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Fresh Categories, New Sciences

For much of twentieth-century philosophy it is no longer possible to think of Being as foundation, not simply because of the risk that objectivism might lead to a totalitarian society—to Auschwitz or to the Gulag—but above all because European culture has become aware that there are other cultures that cannot be merely classified as “primitive,” that is, as lagging behind the West in the way of “progress.” The 1800s were the century in which the historical sciences, including cultural anthropology, arose: there was a ripe awareness that there was not just a single course of history (culminating in Western civilization) but different cultures and different histories. This awareness would be decisively advanced through the wars of liberation of the colonial nations. Algeria’s revolt against France as well as the petroleum war of the early 1970s were the last episodes within the theoretical, practical, and political rupture of Eurocentrism, i.e., of the idea of a unique human civilization of which Europe was conceived to be the leader as well as the apex.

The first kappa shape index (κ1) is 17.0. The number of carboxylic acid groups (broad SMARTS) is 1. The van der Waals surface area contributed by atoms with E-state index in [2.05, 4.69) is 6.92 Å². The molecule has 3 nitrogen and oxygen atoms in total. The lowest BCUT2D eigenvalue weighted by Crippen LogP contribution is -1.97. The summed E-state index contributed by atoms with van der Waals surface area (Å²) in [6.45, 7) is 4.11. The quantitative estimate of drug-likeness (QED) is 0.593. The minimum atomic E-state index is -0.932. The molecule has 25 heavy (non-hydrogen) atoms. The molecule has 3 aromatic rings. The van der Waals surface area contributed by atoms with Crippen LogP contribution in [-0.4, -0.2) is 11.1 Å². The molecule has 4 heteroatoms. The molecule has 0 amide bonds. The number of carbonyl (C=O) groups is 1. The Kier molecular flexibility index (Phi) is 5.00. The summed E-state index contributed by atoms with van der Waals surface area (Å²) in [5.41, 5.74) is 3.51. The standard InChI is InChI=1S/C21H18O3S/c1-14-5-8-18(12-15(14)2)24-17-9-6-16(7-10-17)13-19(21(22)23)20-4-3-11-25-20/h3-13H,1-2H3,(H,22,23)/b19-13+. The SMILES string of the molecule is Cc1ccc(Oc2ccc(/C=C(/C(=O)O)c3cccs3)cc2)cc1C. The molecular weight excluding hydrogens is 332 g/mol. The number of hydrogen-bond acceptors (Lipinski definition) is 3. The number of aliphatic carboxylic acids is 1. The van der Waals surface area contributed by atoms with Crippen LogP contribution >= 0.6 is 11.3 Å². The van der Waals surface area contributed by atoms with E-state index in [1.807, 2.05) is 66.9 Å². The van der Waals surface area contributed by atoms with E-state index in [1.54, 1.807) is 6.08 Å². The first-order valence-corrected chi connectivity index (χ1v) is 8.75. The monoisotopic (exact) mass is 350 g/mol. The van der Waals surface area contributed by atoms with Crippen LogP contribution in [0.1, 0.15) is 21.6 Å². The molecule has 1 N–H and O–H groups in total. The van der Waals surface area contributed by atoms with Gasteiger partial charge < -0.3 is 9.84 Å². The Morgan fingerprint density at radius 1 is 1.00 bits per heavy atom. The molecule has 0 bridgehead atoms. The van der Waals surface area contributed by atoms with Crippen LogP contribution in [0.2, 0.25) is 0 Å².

—Gianni Vattimo, After Christianity

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